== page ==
In a recent fundraising letter, Compassion & Choices lamented that “the Trump Administration just released its 2020 budget, and it’s bad for medical aid in dying.” Medical aid in dying (MAID) is C&C’s deceptive tag for physician assisted suicide (PAS). C&C warned supporters that the budget would “Prohibit the use of local funds to carry out D.C.’s Death with Dignity Act” and “Embolden opponents of medical aid in dying to consider seeking a nationwide ban on the practice.” We say, “Thank you, Mr. President!”
Six states and Washington, DC have legalized PAS since 1997.
Every year, bills to legalize assisted suicide are introduced in numerous states. 2019 is no exception. Fortunately, most of these bills die, but the enactment of even one is a travesty of justice for the people whose lives will be devalued by offering them the “choice” to kill themselves with medical assistance. Furthermore, one anti-life law leads to another and another. We must never let down our guard and, as Jackson Milton in this month’s feature article tells us, we “must combat the arguments for physician-assisted suicide.” Compassion & Choices and other proponents of assisted suicide are relentless. We must be just as tirelessly determined to defeat their attempts to medicalize suicide.
(This may not be a complete list of assisted suicide bills introduced so far in 2019.)
Good news first!
Connecticut: HB 5898 died in the Public Health Committee. Lisa Blumberg, an attorney and member of the bipartisan disability advocacy group Second Thoughts Connecticut stated that this bill "Sets forth the circumstances under which a doctor could actively prescribe lethal drugs to directly cause the death of a supposedly willing patient without fear of liability.” That, in a nutshell, describes every bill to legalize assisted suicide.
Maryland: “In a dramatic end, the Maryland Senate was deadlocked in a 23-23 [vote] on their physician-assisted suicide bill when it came time for the last senator to vote on March 27, 2019,” reports Nancy Valko. “Sen. Obie Patterson decided not to cast a vote which effectively killed the bill that needed a majority vote to pass.”
New Mexico: The “End-of-life Options Act” is dead.
Montana: A bill to effectively outlaw assisted suicide and stealth euthanasia in Montana has passed out of the Senate Judiciary Committee with a 6-4 vote. HB284, “providing that consent to physician aid in dying is not a defense,” would also establish that euthanasia by any other name is against public policy.
Bills that are still active:
Minnesota: S.F. 2286/H.F. 2152, authored by Sen. Chris Eaton and Rep. Mike Freiberg, would effectively overturn Minnesota’s current law (Minnesota Statutes 609.215) protecting against assisted suicide.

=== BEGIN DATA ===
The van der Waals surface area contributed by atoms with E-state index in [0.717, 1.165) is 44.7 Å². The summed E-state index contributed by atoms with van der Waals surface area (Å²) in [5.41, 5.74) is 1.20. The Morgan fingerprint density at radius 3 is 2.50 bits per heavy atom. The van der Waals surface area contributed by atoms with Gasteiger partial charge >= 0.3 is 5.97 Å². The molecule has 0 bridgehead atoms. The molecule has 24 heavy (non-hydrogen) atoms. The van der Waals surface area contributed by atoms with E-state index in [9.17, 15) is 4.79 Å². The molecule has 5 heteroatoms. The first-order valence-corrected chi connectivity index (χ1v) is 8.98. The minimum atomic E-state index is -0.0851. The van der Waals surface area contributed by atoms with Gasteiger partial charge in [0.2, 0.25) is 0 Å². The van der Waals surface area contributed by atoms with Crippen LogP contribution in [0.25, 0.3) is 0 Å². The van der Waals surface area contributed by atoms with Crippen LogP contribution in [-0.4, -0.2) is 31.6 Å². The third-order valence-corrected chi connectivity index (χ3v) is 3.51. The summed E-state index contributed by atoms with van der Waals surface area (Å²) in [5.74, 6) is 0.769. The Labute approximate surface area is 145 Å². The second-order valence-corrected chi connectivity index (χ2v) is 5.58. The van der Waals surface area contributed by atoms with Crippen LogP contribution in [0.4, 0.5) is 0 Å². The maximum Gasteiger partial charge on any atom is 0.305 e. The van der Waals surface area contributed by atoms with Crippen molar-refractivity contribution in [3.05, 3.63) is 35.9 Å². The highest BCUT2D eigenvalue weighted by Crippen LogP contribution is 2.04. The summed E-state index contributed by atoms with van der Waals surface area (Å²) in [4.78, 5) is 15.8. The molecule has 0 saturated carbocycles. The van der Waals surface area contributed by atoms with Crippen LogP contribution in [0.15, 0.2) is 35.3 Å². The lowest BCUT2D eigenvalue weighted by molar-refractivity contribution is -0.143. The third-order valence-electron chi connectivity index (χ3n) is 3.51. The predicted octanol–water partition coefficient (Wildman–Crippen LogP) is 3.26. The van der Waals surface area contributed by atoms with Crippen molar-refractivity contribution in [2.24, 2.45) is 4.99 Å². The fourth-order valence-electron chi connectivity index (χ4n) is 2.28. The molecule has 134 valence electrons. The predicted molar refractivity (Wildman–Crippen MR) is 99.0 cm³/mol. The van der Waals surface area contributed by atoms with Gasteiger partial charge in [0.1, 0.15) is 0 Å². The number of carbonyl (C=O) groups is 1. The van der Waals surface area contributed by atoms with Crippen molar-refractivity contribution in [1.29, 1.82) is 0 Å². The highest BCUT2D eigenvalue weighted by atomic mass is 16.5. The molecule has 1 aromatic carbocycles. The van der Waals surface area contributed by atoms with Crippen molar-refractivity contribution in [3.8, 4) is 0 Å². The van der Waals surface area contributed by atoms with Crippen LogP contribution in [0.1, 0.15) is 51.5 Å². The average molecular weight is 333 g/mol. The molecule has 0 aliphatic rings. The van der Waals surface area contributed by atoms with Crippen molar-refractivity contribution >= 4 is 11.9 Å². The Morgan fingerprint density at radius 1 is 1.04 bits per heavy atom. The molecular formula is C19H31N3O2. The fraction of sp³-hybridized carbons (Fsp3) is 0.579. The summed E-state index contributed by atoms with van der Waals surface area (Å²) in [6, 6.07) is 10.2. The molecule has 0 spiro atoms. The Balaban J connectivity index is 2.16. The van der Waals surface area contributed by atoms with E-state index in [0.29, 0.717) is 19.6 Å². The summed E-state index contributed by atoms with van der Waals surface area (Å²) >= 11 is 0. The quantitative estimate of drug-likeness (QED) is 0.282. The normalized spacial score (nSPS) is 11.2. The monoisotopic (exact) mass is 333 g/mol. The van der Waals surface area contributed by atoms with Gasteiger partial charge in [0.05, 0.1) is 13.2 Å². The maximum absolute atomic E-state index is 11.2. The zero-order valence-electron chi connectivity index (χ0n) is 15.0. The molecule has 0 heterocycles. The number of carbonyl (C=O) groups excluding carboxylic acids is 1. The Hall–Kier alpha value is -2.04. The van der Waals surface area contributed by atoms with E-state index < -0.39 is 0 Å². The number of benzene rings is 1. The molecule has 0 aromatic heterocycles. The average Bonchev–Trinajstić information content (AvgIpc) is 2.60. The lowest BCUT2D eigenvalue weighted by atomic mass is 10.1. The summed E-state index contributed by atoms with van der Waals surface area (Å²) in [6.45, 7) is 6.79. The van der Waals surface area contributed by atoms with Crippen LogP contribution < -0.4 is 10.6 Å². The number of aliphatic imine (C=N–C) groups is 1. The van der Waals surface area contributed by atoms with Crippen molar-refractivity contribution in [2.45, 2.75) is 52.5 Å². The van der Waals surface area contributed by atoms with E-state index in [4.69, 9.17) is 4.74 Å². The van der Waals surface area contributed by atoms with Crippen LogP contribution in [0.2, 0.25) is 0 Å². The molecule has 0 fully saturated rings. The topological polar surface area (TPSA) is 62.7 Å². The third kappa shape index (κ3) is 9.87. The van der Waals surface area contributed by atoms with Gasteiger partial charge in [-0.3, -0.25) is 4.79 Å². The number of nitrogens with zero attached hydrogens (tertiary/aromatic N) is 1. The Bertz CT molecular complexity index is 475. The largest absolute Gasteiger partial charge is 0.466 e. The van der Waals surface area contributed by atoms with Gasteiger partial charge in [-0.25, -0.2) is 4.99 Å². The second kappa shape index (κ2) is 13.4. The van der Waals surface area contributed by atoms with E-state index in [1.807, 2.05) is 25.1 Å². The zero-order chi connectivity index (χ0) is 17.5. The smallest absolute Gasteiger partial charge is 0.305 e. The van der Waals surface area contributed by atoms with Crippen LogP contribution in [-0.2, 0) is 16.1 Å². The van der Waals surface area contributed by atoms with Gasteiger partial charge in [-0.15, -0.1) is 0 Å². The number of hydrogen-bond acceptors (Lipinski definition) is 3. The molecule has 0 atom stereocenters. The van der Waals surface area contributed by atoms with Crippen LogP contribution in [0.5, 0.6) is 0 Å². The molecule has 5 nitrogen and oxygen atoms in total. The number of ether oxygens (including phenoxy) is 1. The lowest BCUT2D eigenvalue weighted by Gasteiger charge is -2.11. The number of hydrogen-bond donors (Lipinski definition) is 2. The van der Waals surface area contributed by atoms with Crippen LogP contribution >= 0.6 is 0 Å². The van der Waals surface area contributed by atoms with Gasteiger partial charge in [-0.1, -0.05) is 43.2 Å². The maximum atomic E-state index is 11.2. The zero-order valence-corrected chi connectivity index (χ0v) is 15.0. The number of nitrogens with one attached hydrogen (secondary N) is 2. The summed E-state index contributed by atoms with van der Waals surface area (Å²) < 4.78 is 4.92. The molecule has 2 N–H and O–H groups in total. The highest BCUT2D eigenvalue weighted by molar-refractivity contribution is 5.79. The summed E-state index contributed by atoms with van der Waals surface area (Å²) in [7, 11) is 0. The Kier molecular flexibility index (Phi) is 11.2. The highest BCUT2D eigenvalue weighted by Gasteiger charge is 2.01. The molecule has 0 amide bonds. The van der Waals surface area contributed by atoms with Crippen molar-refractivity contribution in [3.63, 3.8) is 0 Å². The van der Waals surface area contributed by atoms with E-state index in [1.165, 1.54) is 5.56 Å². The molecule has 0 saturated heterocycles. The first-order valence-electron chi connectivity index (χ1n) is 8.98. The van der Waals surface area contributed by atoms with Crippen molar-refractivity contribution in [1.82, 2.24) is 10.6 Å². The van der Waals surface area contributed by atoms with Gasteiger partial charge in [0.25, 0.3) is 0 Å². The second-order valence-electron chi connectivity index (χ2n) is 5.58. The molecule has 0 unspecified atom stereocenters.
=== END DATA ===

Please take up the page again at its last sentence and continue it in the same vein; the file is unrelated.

Nevada: On March 20, a divided legislative committee moved SB 165, a physician-assisted suicide bill, to the full Senate for a vote.
New Hampshire: On March 14, Nancy Elliott, Chair, Euthanasia Prevention Coalition USA, reported, “Today the NH House of Representatives passed HB 291 establishing a committee to study … Assisted Suicide. What I find troubling is that it passed 214 to 140.”
New Jersey: The Assembly and the Senate have passed A1504/S1072, the “Medical Aid in Dying for the Terminally Ill Act.” It awaits the Governor’s signature.
New York: Will, once again, consider assisted suicide legislation—AO 2694—despite numerous past failed attempts to legalize it.
Oregon: Four bills to expand Oregon’s “Death With Dignity Act” have been introduced. One bill, HB 2217, would allow patients to take the assisted suicide drugs in ways other than swallowing. These ways are not specified, but could include through an IV, feeding tube, lethal injection, or even a gas mask. This is closer to euthanasia than assisted suicide.
Pennsylvania: Senator Daylin Leach has circulated a co-sponsorship memo to reintroduce a bill to legalize assisted suicide in Pennsylvania. 
Rhode Island: H 5555, the “Compassionate Care Act” was introduced by Rep. Edith Ajello. She testified before the House Health, Education and Welfare Committee on March 27 that this bill “does not allow euthanasia or assisted suicide,” denying the obvious. Legislation to permit doctors to prescribe drugs for patients to use to kill themselves has only one purpose—legalizing assisted suicide. 

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